The unraveling of the Iran- contra- White House tangle is a process that must be painful to all concerned Americans, no less than to the high officials who were involved. The inevitable comparisons to Watergate create a sense of deja vu , the quality of the instant replay, the feelings that we are retracing a familiar path.
We see the investigators digging away and building their reputations, the journalists almost gleefully reporting the faintest scraps from an Administration that has evaded press confrontations with skill.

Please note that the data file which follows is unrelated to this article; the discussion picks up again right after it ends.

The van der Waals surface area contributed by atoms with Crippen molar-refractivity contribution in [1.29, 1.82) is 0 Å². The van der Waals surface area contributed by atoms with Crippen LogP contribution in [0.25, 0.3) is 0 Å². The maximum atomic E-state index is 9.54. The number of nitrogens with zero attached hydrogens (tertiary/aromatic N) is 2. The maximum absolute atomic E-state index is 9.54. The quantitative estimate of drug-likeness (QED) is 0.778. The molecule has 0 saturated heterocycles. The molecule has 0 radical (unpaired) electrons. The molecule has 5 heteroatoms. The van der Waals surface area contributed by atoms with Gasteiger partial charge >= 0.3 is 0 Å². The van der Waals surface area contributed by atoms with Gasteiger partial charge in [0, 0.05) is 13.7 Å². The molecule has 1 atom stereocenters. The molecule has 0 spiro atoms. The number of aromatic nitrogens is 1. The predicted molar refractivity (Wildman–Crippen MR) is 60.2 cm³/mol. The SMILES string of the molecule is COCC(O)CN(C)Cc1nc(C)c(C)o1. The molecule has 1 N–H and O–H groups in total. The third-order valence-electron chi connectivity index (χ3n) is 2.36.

We see a President once again unable to regain his credibility with the general public, the Congress and many of his own supporters. And in carefully avoiding the topic of a President's leaving office, we emphasize by omission the outcome of Watergate, that national agony of having the highest elected official of our country leaving the White House in disgrace.
Recognizing these and many other parallels to that troubled spring of 13 years ago, we should also note the differences.
Richard M. Nixon in 1974 had Gerald R. Ford as vice president, following the forced resignation of Spiro Agnew. Ford was not tainted by the Watergate affair. How deeply Ronald Reagan's vice president, George Bush, is involved in Iran-contra-White House has yet to be revealed.